Skip to main content

Posts

Lessons from a Spider Buddha

There's a large spider living outside my window.  I don't know how he got there; whether he climbed up or was carried by the wind, but he's been there all summer.  
I stand and watch him sometimes as he goes about his day; spinning webs and catching insects.  The world is in a state of turmoil, but he's completely unbothered.  I respect that.
Sadly, my window doesn't provide adequate protection for him.  When it rains, the droplets batter the spider's web like canon balls; tearing it to pieces.  I was distraught the first time this happened.  
But my spider friend remained calm.  Instead of panicking, he retreated to a corner of the window.  Once the world had dried out a bit, he emerged from his hiding place and built a new web.  He was back to catching flies an hour later
This cycle has repeated itself several times.  And it will continue until my neighbor is washed away in a downpour.  But I admire his steadfastness; his determination to keep going in the face o…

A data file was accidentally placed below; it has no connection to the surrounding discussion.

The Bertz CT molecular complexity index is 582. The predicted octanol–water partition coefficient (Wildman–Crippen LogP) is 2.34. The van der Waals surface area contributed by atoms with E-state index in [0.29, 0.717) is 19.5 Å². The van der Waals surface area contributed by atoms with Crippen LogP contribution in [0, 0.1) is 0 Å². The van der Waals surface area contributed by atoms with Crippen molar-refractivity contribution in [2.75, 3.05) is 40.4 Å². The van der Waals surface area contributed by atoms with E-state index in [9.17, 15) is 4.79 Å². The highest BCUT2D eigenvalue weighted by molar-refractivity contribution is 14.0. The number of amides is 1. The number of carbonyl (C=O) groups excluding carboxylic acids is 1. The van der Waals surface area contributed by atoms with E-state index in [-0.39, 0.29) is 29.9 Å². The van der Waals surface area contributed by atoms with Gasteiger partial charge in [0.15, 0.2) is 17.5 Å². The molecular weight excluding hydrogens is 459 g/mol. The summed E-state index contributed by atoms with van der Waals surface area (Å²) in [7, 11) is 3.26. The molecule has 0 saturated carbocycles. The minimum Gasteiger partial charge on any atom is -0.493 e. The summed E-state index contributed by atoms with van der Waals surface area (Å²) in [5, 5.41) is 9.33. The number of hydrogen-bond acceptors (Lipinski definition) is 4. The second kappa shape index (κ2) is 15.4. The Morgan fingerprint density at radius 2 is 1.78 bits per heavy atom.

Recent posts

The Dharma of Wearing a Facemask

In many ways, Buddhist practice allows us to see the hidden parts of ourselves.  Like a bodybuilder who flexes his muscles in the mirror, we view our spiritual body from every angle and take note of what's there.  Sometimes we like what we see.  And sometimes we don't.  However, it's in those moments when our reflection makes us cringe that we find opportunities for growth.
For example, when I was living on an organic farm in Indiana a tension emerged between my desire for spiritual practice and the needs of my farming community.  Farming isn't a job with set hours.  It's a lifestyle, and it was common for me to plan excursions into the forest for meditative practice only to have them interrupted by some unexpected event.